What and why?
Teachers’ views on the teaching of adolescents vary enormously. Some love it, and would not choose to teach any other age range. Probably almost as many, however, find it difficult, often more difficult the older the adolescent students become. The first important point to make, however, is that it is difficult, if not impossible, to generalize about ‘adolescence’. There is enormous variation in the nature of the adolescent period from individual to individual, and from culture to culture. In some cultures, children seem to remain ‘children’ longer; in others they appear to grow up very quickly. Some adolescents find the movement from being ‘a child’ to being ‘an adult’ a very troublesome one, whilst others do not experience any particular problems. What is clear is that during the period of adolescence, an individual’s sense of who they are may often go through many transformations. Bodily changes as well as rapid changes in opinions, tastes, habits and relations between the sexes may combine to give the impression that it is not one person that we are dealing with, but several!
Parents and teachers of adolescents often report that the period can place great strain on their relationships. Adolescents may be seeking independence and this may conflict with the views of the parents/teachers. As the time may be a period of great change for the adolescent, they may often seem restless – unsure if they are doing what they want to do or should be doing. They may also be anxious about the future: ‘What is to become of me?’, ‘What next?’, ‘Will I cope?’, ‘What will happen if …?’ All of these things may require great patience from everyone concerned.
Given that the period of adolescence is so changeable, it is difficult to offer clear advice about how to best handle the teaching of adolescents. There are, however, some general points which teachers have shared with us and which we have found useful.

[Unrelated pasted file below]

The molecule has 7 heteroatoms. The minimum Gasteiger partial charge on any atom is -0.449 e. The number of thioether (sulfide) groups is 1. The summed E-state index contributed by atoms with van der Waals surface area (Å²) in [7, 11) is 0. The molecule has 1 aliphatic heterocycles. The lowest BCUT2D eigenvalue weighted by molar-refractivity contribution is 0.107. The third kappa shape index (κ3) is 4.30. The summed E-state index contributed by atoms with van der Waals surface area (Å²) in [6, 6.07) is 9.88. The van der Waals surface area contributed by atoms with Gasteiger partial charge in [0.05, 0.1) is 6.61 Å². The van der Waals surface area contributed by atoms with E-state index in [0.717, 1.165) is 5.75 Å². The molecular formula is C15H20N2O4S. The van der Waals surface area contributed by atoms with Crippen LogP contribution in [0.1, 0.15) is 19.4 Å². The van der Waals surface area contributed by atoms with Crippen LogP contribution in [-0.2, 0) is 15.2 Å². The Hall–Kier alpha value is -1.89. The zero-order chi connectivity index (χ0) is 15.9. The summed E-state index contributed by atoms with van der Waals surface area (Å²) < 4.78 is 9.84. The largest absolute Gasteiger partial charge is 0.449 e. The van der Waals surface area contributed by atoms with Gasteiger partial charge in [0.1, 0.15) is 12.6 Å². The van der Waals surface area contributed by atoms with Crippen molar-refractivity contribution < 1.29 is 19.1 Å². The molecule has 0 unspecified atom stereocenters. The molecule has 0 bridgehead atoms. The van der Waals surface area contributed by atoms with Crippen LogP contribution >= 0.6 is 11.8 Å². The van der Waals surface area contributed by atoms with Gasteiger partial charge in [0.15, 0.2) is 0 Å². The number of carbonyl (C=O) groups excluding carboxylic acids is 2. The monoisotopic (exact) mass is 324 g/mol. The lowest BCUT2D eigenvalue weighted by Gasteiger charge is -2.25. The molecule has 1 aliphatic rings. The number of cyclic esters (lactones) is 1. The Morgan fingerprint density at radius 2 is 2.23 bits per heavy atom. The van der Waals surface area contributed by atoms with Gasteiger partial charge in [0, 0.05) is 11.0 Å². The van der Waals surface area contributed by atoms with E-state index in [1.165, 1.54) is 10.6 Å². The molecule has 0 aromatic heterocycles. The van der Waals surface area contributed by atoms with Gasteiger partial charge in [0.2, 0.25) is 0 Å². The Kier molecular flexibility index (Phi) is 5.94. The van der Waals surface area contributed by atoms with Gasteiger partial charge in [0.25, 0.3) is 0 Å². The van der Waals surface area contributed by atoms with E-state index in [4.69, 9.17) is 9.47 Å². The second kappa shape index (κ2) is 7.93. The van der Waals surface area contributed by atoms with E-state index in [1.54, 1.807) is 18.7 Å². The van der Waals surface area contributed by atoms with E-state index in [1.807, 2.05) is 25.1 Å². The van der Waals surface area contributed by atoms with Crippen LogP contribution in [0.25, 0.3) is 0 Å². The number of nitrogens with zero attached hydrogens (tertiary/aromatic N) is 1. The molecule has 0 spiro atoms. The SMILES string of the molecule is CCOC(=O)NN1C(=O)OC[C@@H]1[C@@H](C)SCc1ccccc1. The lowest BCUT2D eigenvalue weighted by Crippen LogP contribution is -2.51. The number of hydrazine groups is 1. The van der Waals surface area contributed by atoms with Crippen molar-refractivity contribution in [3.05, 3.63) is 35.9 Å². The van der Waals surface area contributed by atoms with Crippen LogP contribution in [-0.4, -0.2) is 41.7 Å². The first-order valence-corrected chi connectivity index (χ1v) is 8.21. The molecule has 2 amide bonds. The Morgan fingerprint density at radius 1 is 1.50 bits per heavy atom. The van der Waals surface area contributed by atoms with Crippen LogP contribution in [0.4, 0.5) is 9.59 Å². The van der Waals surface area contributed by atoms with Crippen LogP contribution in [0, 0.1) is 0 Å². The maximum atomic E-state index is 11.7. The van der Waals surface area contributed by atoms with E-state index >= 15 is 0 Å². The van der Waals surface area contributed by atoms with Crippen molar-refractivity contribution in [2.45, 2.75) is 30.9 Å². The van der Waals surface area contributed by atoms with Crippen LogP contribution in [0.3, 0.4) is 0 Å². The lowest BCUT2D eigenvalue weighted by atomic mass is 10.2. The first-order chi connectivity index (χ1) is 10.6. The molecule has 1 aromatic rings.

Be patient. Things may take longer to achieve in the classroom than you anticipate. The students may seem tired or unwilling. Very often this is because of factors completely outside the classroom.
Be flexible. Conflicts can be avoided if the teacher is prepared to be flexible about when and how things are done. This may be a matter of tolerating classroom behavior that you don’t approve of, for example. However, you have to also make clear the limits of what you are prepared to accept.
Be sensitive. Teachers often report that adolescent students are frequently moody – they can be happy and bright one day and deflated the next day. As a teacher, it is important for you to keep note of these changes and, where necessary, talk to the student to see if they are having problems.
Allow choice and student decisions. It may also be useful if you can be flexible about what the students do. If you can provide them with choice and allow room for their personal interests, you are likely to find it much easier working with them. You can also involve them in decisions about what you will do in the lessons and ask them to plan activities, choose texts, music and so on.
Show respect. The students must have a clear sense of respect for you as the teacher, but equally you must have a sense of respect for them – recognizing, for example, that their opinions, tastes in clothes, music, etc. are equally valid. That said, your role is as an educator, so it should remain your responsibility to encourage students to question what they are saying or doing, and to ensure that limits are set and maintained for the benefit of everyone.